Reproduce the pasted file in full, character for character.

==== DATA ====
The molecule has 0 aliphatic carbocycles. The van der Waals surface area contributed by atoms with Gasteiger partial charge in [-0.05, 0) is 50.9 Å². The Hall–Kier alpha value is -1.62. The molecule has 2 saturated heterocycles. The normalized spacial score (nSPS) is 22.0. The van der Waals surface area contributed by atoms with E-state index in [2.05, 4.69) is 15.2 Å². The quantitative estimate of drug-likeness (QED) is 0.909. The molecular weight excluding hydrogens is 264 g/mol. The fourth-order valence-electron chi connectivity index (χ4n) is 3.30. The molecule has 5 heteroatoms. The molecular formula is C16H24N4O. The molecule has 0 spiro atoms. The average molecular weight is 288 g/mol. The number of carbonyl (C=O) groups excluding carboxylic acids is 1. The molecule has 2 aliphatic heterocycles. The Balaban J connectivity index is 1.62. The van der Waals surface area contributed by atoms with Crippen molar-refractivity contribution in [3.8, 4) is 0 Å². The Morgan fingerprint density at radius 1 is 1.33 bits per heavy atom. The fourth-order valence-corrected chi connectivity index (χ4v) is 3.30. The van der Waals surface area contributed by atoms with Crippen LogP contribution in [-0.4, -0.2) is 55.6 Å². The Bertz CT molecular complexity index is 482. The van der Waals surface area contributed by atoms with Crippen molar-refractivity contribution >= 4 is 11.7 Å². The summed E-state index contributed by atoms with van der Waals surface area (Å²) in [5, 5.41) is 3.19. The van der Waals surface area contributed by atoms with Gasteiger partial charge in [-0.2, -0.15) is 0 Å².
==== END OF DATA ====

The molecule has 0 aliphatic carbocycles. The van der Waals surface area contributed by atoms with Gasteiger partial charge in [-0.05, 0) is 50.9 Å². The Hall–Kier alpha value is -1.62. The molecule has 2 saturated heterocycles. The normalized spacial score (nSPS) is 22.0. The van der Waals surface area contributed by atoms with E-state index in [2.05, 4.69) is 15.2 Å². The quantitative estimate of drug-likeness (QED) is 0.909. The molecular weight excluding hydrogens is 264 g/mol. The fourth-order valence-electron chi connectivity index (χ4n) is 3.30. The molecule has 5 heteroatoms. The molecular formula is C16H24N4O. The molecule has 0 spiro atoms. The average molecular weight is 288 g/mol. The number of carbonyl (C=O) groups excluding carboxylic acids is 1. The molecule has 2 aliphatic heterocycles. The Balaban J connectivity index is 1.62. The van der Waals surface area contributed by atoms with Crippen molar-refractivity contribution in [3.8, 4) is 0 Å². The Morgan fingerprint density at radius 1 is 1.33 bits per heavy atom. The fourth-order valence-corrected chi connectivity index (χ4v) is 3.30. The van der Waals surface area contributed by atoms with Crippen LogP contribution in [-0.4, -0.2) is 55.6 Å². The Bertz CT molecular complexity index is 482. The van der Waals surface area contributed by atoms with Crippen molar-refractivity contribution >= 4 is 11.7 Å². The summed E-state index contributed by atoms with van der Waals surface area (Å²) in [5, 5.41) is 3.19. The van der Waals surface area contributed by atoms with Gasteiger partial charge in [-0.2, -0.15) is 0 Å².